In many parts of the world, the scooter is one of the most popular ways to get around. City streets are crowded with the small two-wheeled vehicles, sometimes carrying one passenger, but often carrying two or more people, their children – and their cargo. Small motorcycles can be a vital form of transport for farmers to get their produce to market, or parents to get their children to school or medical care. So, drivers and their families, pets, livestock and boxes and bags often have to balance precariously on two wheels.
More and more scooters are taking to the streets of South American cities – faster than new cars, in some cases. In many Asian cities they’re the dominant form of transport. They can be cheap to own and operate, and they can be faster than the car in congested cities. But scooters are also a source of urban pollution, in terms of both emissions and noise. Their small engines burn a combination of oil and gasoline relatively inefficiently compared to an average modern car, and routine maintenance isn’t always carried out.
They are also dangerous – even deadly. A scooter is designed for one, maybe two people. If it is loaded beyond that the centre of gravity is shifted higher and balance becomes much more difficult when weaving in and out of traffic.
Lit Motors, a small company based in San Francisco, California I profiled in my last article, believes it might have a solution. By going back to the drawing board and designing an electric scooter for carrying cargo, it has come up with a design that it says should be safer, more efficient, more useful, but no more expensive. These are big goals for a small machine.
The first thing you notice when you look at the new cargo scooter is actually an absence, or a gap, in the middle of the machine. Right in the centre, approximately where the engine would sit underneath the driver, there is a square hole which can accommodate boxes up to 50x50x50cm (20x20x20 inches). The driver sits on a saddle right at the back. The total cargo capacity is estimated to be up to 90kg (198lbs), not including the weight of the rider.
All in the lean
A key factor in the redesign was making the scooter electrically powered. The motor is placed inside the rear wheel, says Ryan James, Lit Motors’ chief marketing officer.
“That frees up the vehicle architecture to make it whatever we want it to be, and it also greatly simplifies the drivetrain making it cheaper to produce, cheaper to sell, and cheaper to the consumer,” he says.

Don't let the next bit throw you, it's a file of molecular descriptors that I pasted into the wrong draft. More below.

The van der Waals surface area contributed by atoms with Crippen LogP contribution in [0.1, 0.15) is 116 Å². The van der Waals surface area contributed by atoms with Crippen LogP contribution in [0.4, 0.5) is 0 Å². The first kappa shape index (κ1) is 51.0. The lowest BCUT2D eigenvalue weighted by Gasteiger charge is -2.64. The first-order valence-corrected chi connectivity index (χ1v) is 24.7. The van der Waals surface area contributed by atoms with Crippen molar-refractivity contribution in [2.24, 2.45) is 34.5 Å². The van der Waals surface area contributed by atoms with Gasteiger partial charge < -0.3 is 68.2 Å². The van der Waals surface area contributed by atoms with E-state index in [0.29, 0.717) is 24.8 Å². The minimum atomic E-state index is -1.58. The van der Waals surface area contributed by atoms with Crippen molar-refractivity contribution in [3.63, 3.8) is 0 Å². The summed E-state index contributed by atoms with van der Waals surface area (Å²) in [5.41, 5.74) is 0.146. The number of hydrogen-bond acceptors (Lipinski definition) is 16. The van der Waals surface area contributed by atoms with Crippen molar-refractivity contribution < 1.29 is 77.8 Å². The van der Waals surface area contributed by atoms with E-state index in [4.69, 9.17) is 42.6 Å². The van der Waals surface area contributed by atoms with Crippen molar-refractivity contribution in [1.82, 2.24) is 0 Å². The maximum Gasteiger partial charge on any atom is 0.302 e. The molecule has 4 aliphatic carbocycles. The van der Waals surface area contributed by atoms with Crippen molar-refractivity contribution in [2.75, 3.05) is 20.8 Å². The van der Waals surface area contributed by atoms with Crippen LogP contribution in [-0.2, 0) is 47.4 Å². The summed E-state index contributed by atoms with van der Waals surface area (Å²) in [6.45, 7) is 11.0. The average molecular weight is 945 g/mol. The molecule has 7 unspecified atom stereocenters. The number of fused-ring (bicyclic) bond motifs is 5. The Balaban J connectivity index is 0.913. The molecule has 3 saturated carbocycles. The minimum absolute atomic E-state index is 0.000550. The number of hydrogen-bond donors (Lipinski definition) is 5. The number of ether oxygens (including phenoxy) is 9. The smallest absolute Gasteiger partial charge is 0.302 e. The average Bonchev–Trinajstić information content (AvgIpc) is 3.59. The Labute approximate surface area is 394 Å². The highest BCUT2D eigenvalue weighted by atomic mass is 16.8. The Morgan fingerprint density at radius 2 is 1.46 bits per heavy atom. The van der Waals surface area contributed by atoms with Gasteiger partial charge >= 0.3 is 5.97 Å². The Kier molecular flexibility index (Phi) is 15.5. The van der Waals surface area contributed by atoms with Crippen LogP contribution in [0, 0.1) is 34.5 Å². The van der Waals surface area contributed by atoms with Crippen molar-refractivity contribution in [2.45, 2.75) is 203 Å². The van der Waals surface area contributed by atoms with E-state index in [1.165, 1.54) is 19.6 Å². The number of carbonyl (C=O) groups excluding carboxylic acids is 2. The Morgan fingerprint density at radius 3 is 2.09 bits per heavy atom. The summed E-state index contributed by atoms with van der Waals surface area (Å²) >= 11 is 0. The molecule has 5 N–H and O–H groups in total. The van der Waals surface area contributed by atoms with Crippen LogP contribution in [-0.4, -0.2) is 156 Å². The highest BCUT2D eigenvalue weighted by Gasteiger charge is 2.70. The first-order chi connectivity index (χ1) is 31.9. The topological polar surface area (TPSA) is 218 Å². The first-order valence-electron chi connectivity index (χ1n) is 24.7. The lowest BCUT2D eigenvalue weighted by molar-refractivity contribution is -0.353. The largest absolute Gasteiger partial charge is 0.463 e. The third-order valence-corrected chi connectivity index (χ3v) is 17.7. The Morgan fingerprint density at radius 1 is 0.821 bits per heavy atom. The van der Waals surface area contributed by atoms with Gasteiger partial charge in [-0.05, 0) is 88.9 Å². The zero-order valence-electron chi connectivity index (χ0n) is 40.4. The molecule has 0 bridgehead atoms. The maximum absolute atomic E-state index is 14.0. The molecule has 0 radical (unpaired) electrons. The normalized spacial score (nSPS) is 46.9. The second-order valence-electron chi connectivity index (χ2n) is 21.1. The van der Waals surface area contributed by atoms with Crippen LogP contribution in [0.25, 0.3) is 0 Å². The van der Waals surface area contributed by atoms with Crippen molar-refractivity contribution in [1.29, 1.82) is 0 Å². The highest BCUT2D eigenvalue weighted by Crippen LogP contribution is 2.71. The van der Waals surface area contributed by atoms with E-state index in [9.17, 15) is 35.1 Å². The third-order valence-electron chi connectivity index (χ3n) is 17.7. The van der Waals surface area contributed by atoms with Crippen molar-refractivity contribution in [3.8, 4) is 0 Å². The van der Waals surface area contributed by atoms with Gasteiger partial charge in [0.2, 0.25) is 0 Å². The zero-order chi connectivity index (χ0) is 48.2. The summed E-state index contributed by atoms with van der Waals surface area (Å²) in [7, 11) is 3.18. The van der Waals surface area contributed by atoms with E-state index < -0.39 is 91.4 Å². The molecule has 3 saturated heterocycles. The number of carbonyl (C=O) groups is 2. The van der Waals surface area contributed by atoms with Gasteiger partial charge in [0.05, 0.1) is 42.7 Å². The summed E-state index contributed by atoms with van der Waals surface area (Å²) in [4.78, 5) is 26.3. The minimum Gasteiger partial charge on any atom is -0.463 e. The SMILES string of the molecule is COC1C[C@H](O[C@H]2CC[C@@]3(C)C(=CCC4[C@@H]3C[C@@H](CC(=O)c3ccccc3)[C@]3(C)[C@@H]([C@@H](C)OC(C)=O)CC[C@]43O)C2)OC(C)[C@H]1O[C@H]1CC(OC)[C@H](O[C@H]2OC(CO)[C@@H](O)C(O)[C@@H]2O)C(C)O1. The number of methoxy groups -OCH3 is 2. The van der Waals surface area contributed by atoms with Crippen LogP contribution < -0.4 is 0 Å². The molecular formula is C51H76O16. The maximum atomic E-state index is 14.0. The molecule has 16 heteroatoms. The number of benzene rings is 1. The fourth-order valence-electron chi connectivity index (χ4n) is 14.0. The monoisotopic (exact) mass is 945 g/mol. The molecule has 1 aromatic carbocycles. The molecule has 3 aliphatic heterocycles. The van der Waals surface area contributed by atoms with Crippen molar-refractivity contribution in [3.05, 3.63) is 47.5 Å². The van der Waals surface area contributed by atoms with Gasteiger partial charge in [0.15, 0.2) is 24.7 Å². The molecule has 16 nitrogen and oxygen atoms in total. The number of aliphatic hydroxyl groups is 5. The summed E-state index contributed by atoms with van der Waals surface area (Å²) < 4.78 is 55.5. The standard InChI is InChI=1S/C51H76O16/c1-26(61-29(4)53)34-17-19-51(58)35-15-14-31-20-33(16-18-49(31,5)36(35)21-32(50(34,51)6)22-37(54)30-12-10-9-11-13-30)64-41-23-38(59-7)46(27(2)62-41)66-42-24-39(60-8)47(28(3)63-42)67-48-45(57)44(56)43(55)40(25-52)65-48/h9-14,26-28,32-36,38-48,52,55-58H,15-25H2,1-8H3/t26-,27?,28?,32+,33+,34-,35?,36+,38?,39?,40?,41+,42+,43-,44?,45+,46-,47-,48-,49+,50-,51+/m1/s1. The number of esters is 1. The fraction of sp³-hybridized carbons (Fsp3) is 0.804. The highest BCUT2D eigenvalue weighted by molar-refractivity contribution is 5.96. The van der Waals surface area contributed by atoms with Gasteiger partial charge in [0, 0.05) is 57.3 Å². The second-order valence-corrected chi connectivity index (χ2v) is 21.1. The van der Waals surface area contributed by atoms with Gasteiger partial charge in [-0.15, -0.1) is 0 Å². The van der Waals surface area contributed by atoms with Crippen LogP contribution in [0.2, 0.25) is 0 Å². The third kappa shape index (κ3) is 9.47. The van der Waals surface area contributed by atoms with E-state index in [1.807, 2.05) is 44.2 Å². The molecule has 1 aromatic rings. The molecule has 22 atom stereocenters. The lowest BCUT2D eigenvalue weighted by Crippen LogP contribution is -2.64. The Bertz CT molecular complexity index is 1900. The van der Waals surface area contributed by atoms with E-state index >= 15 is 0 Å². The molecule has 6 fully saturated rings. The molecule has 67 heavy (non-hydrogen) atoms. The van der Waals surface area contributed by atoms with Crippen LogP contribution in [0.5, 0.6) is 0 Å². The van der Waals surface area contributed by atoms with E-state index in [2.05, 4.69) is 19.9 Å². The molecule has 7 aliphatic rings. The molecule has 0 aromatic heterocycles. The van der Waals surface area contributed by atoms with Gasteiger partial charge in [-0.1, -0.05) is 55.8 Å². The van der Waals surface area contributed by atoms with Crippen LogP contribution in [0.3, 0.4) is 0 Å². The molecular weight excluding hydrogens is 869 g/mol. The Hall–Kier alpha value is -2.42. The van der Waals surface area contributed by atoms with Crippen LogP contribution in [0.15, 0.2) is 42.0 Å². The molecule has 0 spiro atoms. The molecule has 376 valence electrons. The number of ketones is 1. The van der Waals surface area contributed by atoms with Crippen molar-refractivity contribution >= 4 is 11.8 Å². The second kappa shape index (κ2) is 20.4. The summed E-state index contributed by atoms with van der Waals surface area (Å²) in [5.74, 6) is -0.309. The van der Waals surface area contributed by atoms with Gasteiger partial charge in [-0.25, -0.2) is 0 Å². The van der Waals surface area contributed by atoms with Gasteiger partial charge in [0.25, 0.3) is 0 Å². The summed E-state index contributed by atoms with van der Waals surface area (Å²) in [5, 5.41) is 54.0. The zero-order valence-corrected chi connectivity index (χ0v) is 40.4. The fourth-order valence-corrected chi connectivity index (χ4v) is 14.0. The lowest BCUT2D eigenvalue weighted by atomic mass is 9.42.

Rechargeable batteries run along the base of the scooter, keeping the centre of gravity low, which is key to a stable, and therefore safer, ride. The batteries hold enough charge for around 50 miles, or 80km, and top speed will be around 50mph (80kph).
The other standout part of the design is two handlebars, which seem to sprout out of the top of the bike.
“We have a unique, tank-style steering,” James explains. There is one handlebar on either side, which instead of twisting around a central pivot, are pushed or pulled in tandem to move the front wheel. “Like any other two wheeled vehicle, when you’re moving you’re actually turning the front wheel very little. The turn is all in the lean.”
For the cargo scooter to have an impact, it will have to be cheap enough for people to afford it. So is it possible to get the price of an innovative electric bike that low?
“We think we can,” says James. “We went over to India a couple of years ago and conducted market research, met with three of the largest scooter and motorcycle manufacturers, and we were able to determine how much we could produce this for. We should be able to get this comparable with similar price-point scooters.” In reality that means a target price of around $5,000.
Early production will be determined by demand, according to the company. It says it is prepared to produce anywhere from 10 to a few hundred at its facility in San Francisco at first, and then increase the numbers. Longer term, the company may license the design to manufacturers around the world.
The cargo scooter is still very much in development stage, and I was shown an early prototype (see video). The company already has ambitious plans though. Their next goal is to make the scooter fold in half, so you end up with the two wheels much closer together, and the bike’s footprint halved.
“That will be really big in places like China, where the norm is not to leave your scooter locked down in the street, but to bring it up into your apartment with you,” says James.
Lit plans to release the machine later on this year – using a Kickstarter campaign, of course.